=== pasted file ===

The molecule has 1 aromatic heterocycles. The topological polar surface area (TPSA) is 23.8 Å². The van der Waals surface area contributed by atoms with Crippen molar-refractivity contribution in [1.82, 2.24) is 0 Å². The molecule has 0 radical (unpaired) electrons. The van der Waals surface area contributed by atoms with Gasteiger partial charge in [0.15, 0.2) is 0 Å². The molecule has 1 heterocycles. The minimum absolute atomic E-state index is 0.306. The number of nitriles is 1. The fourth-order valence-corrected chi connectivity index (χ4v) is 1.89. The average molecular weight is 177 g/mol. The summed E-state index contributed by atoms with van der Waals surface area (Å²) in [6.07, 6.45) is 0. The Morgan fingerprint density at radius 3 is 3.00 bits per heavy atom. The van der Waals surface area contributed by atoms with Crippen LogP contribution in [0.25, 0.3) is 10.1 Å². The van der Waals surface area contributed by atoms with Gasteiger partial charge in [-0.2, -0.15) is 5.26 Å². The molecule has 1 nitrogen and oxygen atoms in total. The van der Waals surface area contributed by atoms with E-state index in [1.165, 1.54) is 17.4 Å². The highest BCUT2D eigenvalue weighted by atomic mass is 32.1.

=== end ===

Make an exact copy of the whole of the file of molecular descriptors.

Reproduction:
The molecule has 1 aromatic heterocycles. The topological polar surface area (TPSA) is 23.8 Å². The van der Waals surface area contributed by atoms with Crippen molar-refractivity contribution in [1.82, 2.24) is 0 Å². The molecule has 0 radical (unpaired) electrons. The van der Waals surface area contributed by atoms with Gasteiger partial charge in [0.15, 0.2) is 0 Å². The molecule has 1 heterocycles. The minimum absolute atomic E-state index is 0.306. The number of nitriles is 1. The fourth-order valence-corrected chi connectivity index (χ4v) is 1.89. The average molecular weight is 177 g/mol. The summed E-state index contributed by atoms with van der Waals surface area (Å²) in [6.07, 6.45) is 0. The Morgan fingerprint density at radius 3 is 3.00 bits per heavy atom. The van der Waals surface area contributed by atoms with Crippen LogP contribution in [0.25, 0.3) is 10.1 Å². The van der Waals surface area contributed by atoms with Gasteiger partial charge in [-0.2, -0.15) is 5.26 Å². The molecule has 1 nitrogen and oxygen atoms in total. The van der Waals surface area contributed by atoms with E-state index in [1.165, 1.54) is 17.4 Å². The highest BCUT2D eigenvalue weighted by atomic mass is 32.1.